7 quick ways to protect your money from cybercrime
Allworth Co-CEO Scott Hanson shares a few easy ways to lessen the chance your money will end up in the hands of a scammer.
The death this week of the infamous Bernie Madoff got me thinking about fraud and cyber security. Madoff, as most people know, was the architect behind one of the largest and longest-running Ponzi schemes the world has ever seen.
The one thing we can all learn from the Madoff scandal is that when it comes to investing, there are no shortcuts. Slow and steady wins the race. And if something seems too good to be true? It is.
If a financial professional ever promises you returns without risk, you should walk away.
Still, it isn't only unscrupulous brokers that rip people off. Most of us are far more likely to be the victim of identity theft or cybercrime than we are to ever run across a Bernie Madoff.
What follows are 7 quick tips to help keep you from getting burned.
Use unique passwords for everything and change them often
In 2020, Security Magazine reported that 53% of people use the same password for all their online accounts, and that 75% of people use the same password for multiple accounts. 1
It’s important to understand that, if the right type of computer is dedicated to probing you, even the greatest passwords (long, detailed, personal) can eventually be hacked. But even if you get hacked, if you regularly change your passwords, by the time the crooks get around to ripping you off, they’ll no longer be able to gain access.
And while it may seem complicated, using unique passwords for every single account you have keeps a small, preventable breach from becoming a massive headache that could take years to clean up.
Get creative with your usernames
Remember, usernames, unlike passwords, are rarely hidden. And once anyone, from a hacker to a marketer, has your username, they can find a lot of information about you online.
Are you one of those individuals who is creative with your passwords, but then mails it in with your username? Utilizing different usernames for every account, and, just like passwords, changing them often, goes a long way toward protecting you from scams and cybertheft.
While there are all sorts of strategies you can employ, a great first step is to never use your actual name or surname for any account.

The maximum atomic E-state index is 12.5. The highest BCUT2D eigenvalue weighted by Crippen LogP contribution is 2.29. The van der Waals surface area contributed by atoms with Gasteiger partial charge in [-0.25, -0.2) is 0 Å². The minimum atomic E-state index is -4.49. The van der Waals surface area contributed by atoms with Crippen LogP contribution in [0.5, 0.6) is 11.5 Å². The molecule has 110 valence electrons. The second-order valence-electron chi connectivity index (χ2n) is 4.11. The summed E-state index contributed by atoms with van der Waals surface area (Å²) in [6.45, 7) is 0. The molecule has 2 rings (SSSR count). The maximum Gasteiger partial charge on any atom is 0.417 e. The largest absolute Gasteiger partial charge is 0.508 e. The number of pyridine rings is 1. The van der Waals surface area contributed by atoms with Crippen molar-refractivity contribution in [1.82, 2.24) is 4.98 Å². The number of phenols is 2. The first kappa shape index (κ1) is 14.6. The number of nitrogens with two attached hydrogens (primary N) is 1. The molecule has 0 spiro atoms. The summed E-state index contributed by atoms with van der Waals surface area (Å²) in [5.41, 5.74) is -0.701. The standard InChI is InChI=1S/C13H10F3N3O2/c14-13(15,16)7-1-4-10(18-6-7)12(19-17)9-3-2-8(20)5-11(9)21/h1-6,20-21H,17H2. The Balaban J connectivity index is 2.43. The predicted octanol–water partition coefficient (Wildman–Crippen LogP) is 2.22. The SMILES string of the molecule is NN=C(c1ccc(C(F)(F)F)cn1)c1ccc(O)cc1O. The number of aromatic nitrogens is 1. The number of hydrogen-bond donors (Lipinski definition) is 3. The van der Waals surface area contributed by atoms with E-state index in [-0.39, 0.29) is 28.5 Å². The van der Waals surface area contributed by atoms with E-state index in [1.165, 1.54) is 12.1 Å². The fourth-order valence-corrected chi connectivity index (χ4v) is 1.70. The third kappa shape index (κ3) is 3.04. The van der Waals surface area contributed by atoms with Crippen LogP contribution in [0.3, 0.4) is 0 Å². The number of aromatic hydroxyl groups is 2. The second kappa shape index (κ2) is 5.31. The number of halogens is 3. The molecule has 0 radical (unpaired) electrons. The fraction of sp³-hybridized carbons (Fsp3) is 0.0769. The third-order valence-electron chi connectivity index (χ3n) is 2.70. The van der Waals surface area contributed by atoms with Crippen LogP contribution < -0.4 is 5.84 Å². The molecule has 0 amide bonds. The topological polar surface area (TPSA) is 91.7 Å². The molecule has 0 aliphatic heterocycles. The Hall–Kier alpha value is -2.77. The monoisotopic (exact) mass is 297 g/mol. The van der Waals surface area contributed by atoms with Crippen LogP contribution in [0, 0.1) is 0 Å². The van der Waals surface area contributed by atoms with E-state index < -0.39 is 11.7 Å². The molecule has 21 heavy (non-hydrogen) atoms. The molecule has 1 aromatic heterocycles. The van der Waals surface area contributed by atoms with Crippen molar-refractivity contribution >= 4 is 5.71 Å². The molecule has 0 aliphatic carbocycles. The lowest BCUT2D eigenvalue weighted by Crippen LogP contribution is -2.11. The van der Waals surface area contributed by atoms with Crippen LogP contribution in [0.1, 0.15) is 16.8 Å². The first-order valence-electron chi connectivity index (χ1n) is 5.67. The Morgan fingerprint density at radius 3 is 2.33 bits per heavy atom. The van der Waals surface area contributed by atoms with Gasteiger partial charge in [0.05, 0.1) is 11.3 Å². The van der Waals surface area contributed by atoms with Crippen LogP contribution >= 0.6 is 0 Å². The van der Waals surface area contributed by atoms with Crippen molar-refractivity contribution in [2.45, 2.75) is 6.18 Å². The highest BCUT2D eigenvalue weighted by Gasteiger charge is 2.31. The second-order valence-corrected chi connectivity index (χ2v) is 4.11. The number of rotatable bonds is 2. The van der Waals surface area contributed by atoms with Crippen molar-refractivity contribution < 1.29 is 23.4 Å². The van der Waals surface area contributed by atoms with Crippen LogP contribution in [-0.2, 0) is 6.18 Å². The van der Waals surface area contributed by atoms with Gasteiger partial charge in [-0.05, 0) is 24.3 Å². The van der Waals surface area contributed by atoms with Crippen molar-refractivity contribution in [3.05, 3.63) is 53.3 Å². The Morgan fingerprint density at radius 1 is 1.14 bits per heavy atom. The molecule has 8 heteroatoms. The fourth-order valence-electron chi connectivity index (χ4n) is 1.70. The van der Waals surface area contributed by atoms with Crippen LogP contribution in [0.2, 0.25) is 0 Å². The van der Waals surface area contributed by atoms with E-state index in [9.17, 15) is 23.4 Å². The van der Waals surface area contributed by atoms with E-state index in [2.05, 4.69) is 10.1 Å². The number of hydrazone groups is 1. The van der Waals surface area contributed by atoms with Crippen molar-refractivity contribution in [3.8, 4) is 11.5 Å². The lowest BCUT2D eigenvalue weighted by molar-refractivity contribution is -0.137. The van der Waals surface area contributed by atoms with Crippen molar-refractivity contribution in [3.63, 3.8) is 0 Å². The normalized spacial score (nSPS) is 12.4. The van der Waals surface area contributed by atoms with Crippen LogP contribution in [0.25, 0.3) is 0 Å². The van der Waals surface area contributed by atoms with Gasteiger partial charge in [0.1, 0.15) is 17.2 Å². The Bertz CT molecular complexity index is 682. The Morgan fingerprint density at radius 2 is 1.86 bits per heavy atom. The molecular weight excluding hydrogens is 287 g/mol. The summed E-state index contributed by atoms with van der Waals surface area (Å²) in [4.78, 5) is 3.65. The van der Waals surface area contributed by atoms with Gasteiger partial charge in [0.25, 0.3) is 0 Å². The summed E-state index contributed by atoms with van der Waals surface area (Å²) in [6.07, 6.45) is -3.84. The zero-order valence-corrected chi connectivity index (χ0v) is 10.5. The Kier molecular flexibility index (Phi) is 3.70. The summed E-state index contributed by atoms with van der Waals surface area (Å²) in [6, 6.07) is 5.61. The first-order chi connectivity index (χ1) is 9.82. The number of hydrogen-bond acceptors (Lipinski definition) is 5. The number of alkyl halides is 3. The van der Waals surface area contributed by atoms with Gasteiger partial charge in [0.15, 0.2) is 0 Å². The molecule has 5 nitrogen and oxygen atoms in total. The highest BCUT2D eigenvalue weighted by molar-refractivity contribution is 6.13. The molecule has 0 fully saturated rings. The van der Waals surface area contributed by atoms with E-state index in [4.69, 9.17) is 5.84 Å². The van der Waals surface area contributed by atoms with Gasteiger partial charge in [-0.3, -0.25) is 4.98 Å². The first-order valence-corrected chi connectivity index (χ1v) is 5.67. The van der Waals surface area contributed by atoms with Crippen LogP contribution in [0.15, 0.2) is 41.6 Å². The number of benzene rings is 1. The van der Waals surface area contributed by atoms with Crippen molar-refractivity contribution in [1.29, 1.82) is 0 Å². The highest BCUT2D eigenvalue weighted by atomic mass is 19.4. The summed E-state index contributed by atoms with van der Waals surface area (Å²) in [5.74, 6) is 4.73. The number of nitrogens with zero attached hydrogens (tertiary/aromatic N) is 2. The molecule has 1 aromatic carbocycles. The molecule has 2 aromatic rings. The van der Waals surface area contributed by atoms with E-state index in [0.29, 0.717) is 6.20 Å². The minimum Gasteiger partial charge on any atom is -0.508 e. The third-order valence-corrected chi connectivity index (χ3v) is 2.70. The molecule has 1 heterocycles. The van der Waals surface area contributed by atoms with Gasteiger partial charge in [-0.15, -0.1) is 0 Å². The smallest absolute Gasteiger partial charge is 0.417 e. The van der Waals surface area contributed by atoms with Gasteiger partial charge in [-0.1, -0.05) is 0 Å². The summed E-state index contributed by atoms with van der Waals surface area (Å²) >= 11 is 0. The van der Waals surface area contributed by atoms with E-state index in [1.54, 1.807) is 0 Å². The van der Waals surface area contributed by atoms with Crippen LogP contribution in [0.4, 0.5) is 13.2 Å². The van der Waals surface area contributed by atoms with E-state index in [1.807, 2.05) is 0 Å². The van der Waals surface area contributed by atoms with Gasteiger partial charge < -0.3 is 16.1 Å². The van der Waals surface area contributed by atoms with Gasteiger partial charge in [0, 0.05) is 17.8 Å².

Activate a one-two punch
Cybertheft may be a thriving business, but one of the simplest and most ingenious roadblocks to those types of crimes is using two-step verification. This means that in addition to a password, access to your account(s) requires a second step such as a passcode (that’s texted to you) or the use of your thumbprint.
Be it when I gas up my car, or make a retail purchase at a store, every time I enter my pin I first glance around to make certain no one is watching, and then I cover the keypad with my free hand.
Also, if you are in the habit of making purchases on your computer, or phone, do it in a private location so no one can see your credit card number.
Allow your financial institutions to contact you when they suspect fraud
Via phone and email, we’re besieged by salespeople at every turn. This can motivate us to hastily decline the offer to receive fraud alerts when we open accounts.
Don’t do that.
When your bank or financial institution offers to contact you to verify any suspicious or large purchase, it’s not an intrusion, they are doing you (and themselves) a big favor.
Don’t give information to anyone who calls you on the phone
Ever received a call from the IRS threatening you with arrest if you don’t immediately pay the money you owe?
A few years back, my Co-CEO at Allworth received just such a call, and so, as a warning to listeners, we arranged for the scammer to call back live during a broadcast of one of our radio programs. Within a week, we received dozens of messages from people who’d been stalked by the same scam.
Unfortunately, one caller’s elderly father was taken for $10,000.
The IRS will never call you and threaten you (if you owe the IRS, they’ll let you know by mail). Same goes for the Social Security Administration.
Limit your photo sharing on social media
A huge percentage of Twitter and Facebook users are people pretending to be someone else, or bots. Computers and social networking sites have combined to remove a layer of privacy that we used to take for granted. When you go on vacation, wait until after the trip to post photos so thieves don’t know you aren’t at home.
Getting ripped off is time consuming, embarrassing, and potentially ruinous to both your credit rating and finances. These simple steps won’t guarantee your safety, but they will make it a lot more difficult for thieves who are trying to scam you.
Put it on your calendar so that every few months you set aside an hour to reset your passwords and usernames. And, if you aren’t already doing it, initiate two-step verification for every service you use and each account you have.